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Tuesday, December 16, 2014

What's the big deal about these snake genomes anyway?

King Cobra (Ophiophagus hannah; top) and
Burmese Python (Python bivittatus; bottom),
the two snake species whose genomes
were fully sequenced in 2013
One year ago today, the first snake genomes ever sequenced hit the newsstands. OK, so two papers in Proceedings of the National Academy of Sciences isn't exactly the cover of Time magazine to most people, but it was big enough news that it was covered by The Huffington Post and the two most prominent interdisciplinary scientific journals, Science and Nature, the former devoting a special section to the event. One year later, dear reader, welcome to the Life is Short, but Snakes are Long coverage of the snake genome project. So just what is the big deal about these snake genomes anyway, and what's changed in snake biology in the year that they've been available?

In one way, sequencing a snake genome means that snakes finally join the illustrious ranks of lab animals like the mouse, rat, guinea pig, fruit fly, and amoeba, all of whom have already had their genomes sequenced. By now the genomes of several hundred species have been sequenced, starting with a virus in the 1970s, and the first archaeon, bacterium, and eukaryote within one year of one another in 1995-96. The first animal genome sequenced was that of the model nematode Caenorhabditis elegans in 1998, and the first vertebrate was a pufferfish, so chosen because its genome is so small, in 2002 (although an incomplete first draft of the human genome preceded that by a year). As of 2014, we're now up to just over 100 vertebrate species, about 60 of which have been annotated and formally published, as well as numerous other animals, plants, fungi, protists, and prokaryotes. Last week, Science highlighted drafts of 38 new bird and 3 new crocodilian genomes, the largest single release of vertebrate genomes to date. But we are still a long way from sequencing the genomes of all known species. Why have we chosen the species we have? What does it mean to sequence a genome, exactly, and why do we do it?

Breakdown of what the human genome
consists of. Exons are coding DNA.
From Reece et al. (2013)
We use the word genome to refer to all the DNA within a single organism. Confusingly, this is not quite the same thing as saying all the genes in an organism, because we usually only call sections of DNA "genes" if we know what they do. You've probably heard that 98% of the human genome is "junk", or non-coding, DNA, which is just another way of saying that we haven't figured out what it does yet. Actually, we now know lots of things that non-coding DNA is good for, but we still usually don't call most of that DNA "genes" because we use that word specifically to mean sections of DNA that are read out via RNA and translated (usually) into proteins, which then have obvious effects on cells and the body. Non-coding DNA can also have effects on the body, often by regulating other genes, but it works in a more complicated way that we don't yet fully understand, so we tend make over-generalizations about it or dismiss it as unimportant.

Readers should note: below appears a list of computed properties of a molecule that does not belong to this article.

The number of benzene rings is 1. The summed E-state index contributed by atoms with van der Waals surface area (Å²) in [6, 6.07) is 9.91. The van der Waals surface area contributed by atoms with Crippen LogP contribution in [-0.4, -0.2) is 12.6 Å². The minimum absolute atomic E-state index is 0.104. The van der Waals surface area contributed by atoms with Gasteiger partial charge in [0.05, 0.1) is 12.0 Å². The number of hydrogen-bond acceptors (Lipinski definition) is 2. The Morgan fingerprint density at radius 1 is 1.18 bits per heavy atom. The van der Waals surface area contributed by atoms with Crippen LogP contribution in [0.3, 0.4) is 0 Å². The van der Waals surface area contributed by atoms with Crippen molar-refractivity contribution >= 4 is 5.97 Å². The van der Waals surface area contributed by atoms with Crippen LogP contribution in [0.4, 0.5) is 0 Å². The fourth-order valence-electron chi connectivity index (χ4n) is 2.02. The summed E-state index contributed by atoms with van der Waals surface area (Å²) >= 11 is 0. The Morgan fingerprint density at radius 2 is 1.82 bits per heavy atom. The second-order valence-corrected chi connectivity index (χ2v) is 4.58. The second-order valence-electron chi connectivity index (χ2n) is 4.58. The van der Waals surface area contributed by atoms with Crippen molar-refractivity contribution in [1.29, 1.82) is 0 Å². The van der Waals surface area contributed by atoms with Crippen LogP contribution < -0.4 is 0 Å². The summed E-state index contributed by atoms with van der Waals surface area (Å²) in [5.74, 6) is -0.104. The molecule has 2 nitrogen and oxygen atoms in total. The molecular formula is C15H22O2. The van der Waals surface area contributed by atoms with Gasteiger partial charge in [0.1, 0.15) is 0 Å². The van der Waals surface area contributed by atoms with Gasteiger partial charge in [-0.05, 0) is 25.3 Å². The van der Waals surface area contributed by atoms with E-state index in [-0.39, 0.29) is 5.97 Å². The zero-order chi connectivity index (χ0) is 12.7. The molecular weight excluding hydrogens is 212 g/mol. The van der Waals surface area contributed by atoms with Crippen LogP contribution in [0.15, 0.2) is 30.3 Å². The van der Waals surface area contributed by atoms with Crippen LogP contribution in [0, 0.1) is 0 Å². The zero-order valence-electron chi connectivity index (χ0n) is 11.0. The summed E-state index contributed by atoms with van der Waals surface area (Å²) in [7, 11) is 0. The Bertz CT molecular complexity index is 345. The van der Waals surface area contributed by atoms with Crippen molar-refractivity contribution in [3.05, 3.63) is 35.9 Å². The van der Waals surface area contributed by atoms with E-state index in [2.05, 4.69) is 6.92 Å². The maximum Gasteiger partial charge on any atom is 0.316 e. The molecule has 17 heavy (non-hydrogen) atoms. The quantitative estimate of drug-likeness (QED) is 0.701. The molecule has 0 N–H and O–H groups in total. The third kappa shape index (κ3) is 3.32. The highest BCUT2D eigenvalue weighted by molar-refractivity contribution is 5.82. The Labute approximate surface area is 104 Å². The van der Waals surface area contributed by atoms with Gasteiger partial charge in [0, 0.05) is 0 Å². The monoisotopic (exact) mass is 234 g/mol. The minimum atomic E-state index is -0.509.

Avian tree of life based on whole-genome
sequences. We're still several years away from
a tree like this for squamate reptiles.
From Jarvis et al. 2014
When we say we have sequenced the genome of an organism, we mean that we have read the sequences of all of its DNA, every one of its genes and all of its non-coding DNA, even if we don't know what it all does. The -ome suffix is added to the word 'gene' to signify "all". Yogis will be familiar with the Sanskrit word Om, which means "the whole thing", something that encompasses the entire universe in its unlimitnedness. Other fields in biology that consider all constituents of something collectively have picked up on this neologism, so we have proteomics (the study of all the proteins in a particular organism), transcriptomics (the study of all the RNA), and so on. Genomes are huge1, and we've strategically chosen species to sequence that are scattered across the diversity of life so that we can construct a skeletal tree of life based on genomic data. We have high confidence in such a tree2 because whole genomes contain so much data that trees built from them are more likely to reflect true evolutionary relationships than trees built from just one or a few genes. So we've selected exemplars from each major group of organisms to start out with (e.g., one sea urchin, one sea squirt, one lamprey), and eventually we'll go back and fill in the gaps. By sequencing the King Cobra (Ophiophagus hannah) and Burmese Python (Python bivittatus) genomes first, we're setting these species up to become model organisms, exemplars, and in some ways stand-ins for all of snake diversity in many future studies.

Understanding the genes controlling variation among individuals
of the same species, like the color morphs of these Groundsnakes
(Sonora semiannulata), must await population genomics
and a better understanding of gene expression regulation
When we sequence a genome we read all the DNA from a single individual3. This is different from knowing all the possible variants (often called alleles) of those genes. It's often said that a person has "the genes for" something, when in reality all people have the same genes, with different alleles. For example, if the person whose genome was sequenced in the Human Genome Project had brown eyes, we'll just have the gene sequences for brown eyes, not for blue or green. In order to get an idea of all the possible variants of all the genes in a species, we'll need to sequence the genomes of many individuals. Some genes, such as those involved in the immune system, have over 1,500 alleles (the "gene pool"), no more than two of which occur within the genome of a single individual (one from the mother and one from the father). So understanding the entire gene pool of a species is a very daunting task, given that we only have whole genomes for a few hundred species (one individual each), with multiple individuals of a few species, including humans.4 Population genomics is an emerging field, yet to be applied to snakes in any form, although apparently a few projects are in the works.